WELLINGTON, Fla. - Polo club founder John Goodman will no longer argue that the man he killed in a crash near his Wellington polo club may have been partially responsible for the collision.
Goodman this week voluntarily dropped his affirmative defense in a civil lawsuit claiming that 23-year-old Scott Patrick Wilson may have been partially responsible for the Feb. 12 crash at the intersection of 120th Avenue and Lake Worth Road in Wellington, according to Goodman's civil attorney, Dan Bachi.
Wilson's parents are suing Goodman, the wealthy founder of the International Polo Club Palm Beach, for wrongful death in connection with the crash. That lawsuit is set to go to trial in May.
Goodman also faces criminal charges of vehicular homicide, DUI manslaughter and leaving the scene of a crash that could get him up to 30 years in prison if convicted. The criminal trial has not been set for trial date yet and has a status conference this summer.
According to Palm Beach County Sheriff's Office reports, Goodman ran a stop sign at the intersection in his Bentley convertible and hit Wilson, who was driving west on Lake Worth Road and had the right of way. Wilson's Hyundai flipped into a nearby canal where Wilson drowned.
Goodman left the scene and eventually called police about an hour after the crash after knocking on the door of a trailer about a quarter mile away from the crash and asking to use a resident's phone. Blood tests taken several hours after the crash determined Goodman's blood alcohol content was 0.177, more than twice the legal limit to be considered driving while intoxicated in Florida.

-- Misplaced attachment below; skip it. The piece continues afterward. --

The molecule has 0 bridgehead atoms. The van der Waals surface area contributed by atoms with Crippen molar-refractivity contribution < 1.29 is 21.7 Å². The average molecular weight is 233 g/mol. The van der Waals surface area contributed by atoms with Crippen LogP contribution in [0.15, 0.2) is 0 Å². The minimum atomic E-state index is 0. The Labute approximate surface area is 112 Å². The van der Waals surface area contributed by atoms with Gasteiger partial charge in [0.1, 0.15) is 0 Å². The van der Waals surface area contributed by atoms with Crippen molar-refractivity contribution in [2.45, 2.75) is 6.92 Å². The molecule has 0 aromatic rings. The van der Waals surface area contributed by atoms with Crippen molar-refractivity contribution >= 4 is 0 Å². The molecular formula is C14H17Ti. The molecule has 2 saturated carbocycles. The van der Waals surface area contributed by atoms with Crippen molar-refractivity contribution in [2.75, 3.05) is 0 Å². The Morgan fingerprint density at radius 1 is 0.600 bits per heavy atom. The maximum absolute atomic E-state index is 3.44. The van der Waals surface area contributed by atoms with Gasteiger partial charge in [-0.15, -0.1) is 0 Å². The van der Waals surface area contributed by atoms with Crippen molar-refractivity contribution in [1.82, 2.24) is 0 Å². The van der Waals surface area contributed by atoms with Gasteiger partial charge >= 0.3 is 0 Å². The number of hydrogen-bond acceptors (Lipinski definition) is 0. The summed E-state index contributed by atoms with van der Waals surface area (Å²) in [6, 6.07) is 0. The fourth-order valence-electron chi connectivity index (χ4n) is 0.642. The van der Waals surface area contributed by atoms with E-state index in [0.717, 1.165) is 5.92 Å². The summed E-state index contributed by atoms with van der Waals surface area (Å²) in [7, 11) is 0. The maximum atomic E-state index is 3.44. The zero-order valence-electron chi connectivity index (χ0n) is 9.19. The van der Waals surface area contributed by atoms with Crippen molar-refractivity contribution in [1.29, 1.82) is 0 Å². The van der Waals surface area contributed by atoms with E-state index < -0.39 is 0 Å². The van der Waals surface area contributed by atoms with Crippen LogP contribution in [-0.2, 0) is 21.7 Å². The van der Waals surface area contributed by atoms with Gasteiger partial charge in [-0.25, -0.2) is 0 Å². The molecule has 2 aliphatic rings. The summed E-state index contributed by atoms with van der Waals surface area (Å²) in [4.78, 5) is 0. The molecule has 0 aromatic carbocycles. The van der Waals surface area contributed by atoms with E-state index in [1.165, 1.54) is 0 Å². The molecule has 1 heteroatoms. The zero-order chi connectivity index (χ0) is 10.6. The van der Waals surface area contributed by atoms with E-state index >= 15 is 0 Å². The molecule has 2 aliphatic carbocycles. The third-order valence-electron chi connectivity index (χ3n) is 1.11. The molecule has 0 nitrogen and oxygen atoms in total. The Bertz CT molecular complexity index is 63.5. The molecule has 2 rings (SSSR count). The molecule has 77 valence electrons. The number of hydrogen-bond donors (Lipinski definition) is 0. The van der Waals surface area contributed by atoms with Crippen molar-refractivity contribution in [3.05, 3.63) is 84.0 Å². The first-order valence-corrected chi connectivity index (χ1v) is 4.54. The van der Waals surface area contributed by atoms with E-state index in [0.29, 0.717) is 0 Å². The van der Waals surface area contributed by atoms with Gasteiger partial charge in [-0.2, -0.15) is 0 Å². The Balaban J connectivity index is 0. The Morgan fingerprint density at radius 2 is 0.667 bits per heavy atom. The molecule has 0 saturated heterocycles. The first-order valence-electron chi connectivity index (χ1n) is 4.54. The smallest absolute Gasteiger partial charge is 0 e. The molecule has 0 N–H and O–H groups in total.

Scott Smith, attorney for Wilson's father, William, said he was pleased that Goodman had dropped any defense claiming Wilson may have contributed to the crash. Smith had tried to get that defense thrown out before and had a hearing scheduled for Thursday where he would ask Circuit Judge Glenn Kelly again to throw it out.
Smith said the evidence shows Wilson was wearing his seat belt, was not speeding, had the right of way and had no alcohol or illegal drugs in his system so there was no evidence he contributed to the crash.
Bachi said he could not comment on exactly why he dropped the defense, but he had previously said in October that it was only a defense he was exploring and if no evidence of Wilson's culpability was ever developed during discovery it would probably be dropped
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